On Tuesday, February 25, the City presented options for the exterior of the building, asking residents to choose which they prefer. They also provided details on the problems that exist with the current station. This includes the type of materials used such as wood, stone, brick, metal and more. Since the plan is to build a station with a community room, Chief Brown said that the City wants to build something the public is proud of and they also hope to answer any questions the public may have regarding the new station.
“One thing we are not sure about is whether we will be able to use state bond monies to lower the cost of the building,” Whitfield said. “It appears that if we use the $300,000 that may be available from state bond funds, it will come with the caveat that we must use prevailing wages on the entire project. If this is the case, it could add 30 to 35 percent to the cost of the building which equates to $3 to $5 million added to an $18.4 million project. Therefore, we will probably look into other areas we can use the $300,000 rather than this project.”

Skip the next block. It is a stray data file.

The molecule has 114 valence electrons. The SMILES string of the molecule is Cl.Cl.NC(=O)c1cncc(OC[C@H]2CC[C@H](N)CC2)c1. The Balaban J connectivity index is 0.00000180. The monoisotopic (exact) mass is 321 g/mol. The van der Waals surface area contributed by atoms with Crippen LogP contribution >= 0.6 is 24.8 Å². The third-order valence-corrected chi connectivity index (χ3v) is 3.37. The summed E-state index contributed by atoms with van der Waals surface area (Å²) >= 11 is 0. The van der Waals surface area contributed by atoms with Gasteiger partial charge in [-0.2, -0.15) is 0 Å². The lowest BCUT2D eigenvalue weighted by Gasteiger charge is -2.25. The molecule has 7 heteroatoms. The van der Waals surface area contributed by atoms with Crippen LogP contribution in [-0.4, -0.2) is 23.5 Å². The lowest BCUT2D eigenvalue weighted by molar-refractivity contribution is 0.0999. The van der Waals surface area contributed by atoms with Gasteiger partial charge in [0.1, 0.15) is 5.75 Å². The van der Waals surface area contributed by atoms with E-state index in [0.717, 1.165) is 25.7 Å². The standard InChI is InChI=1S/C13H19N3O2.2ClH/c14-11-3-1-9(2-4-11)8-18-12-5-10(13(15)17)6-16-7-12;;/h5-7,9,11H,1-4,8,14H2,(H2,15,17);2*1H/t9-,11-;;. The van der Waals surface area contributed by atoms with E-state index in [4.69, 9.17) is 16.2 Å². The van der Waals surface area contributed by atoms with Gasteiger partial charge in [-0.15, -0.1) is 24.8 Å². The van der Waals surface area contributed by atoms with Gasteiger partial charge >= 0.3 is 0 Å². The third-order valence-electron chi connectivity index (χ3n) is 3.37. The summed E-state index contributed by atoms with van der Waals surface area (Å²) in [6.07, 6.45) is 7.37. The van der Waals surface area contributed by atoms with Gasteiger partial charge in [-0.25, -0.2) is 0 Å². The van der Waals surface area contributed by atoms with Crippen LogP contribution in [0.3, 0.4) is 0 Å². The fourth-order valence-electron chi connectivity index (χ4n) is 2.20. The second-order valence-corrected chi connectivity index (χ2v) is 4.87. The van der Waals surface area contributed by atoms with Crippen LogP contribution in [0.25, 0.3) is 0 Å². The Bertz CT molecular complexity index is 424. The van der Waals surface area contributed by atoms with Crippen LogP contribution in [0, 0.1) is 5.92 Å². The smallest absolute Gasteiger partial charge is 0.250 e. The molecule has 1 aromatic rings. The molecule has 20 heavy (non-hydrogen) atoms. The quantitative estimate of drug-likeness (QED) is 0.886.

During the presentation, Chief Brown provided details on the limitations in the current building.
“Our patrol officers have to park in the parking lot and then remove prisoners from their cars and walk them into the building,” Chief Brown said. “This is a safety issue if the prisoner escapes and runs into traffic or the river. It is also inappropriate to be walking handcuffed prisoners across the parking lot in front of the public who are going by or could be sitting in visitor parking lots. The building was constructed on the sight of a closed wastewater treatment facility. Quite often, mitigation steps must be taken to clear sewer gas odors from the building which can be quite sickening.” In addition, there is only one interrogation room which means officers must often interview victims in the lobby where others can hear the conversation. Criminals and their alleged victims must often sit in the lobby together which can lead to additional issues.
A second meeting is planned for Tuesday, March 10 at Carlisle Fire Company at 7 PM for those who could not attend the February 25 meeting.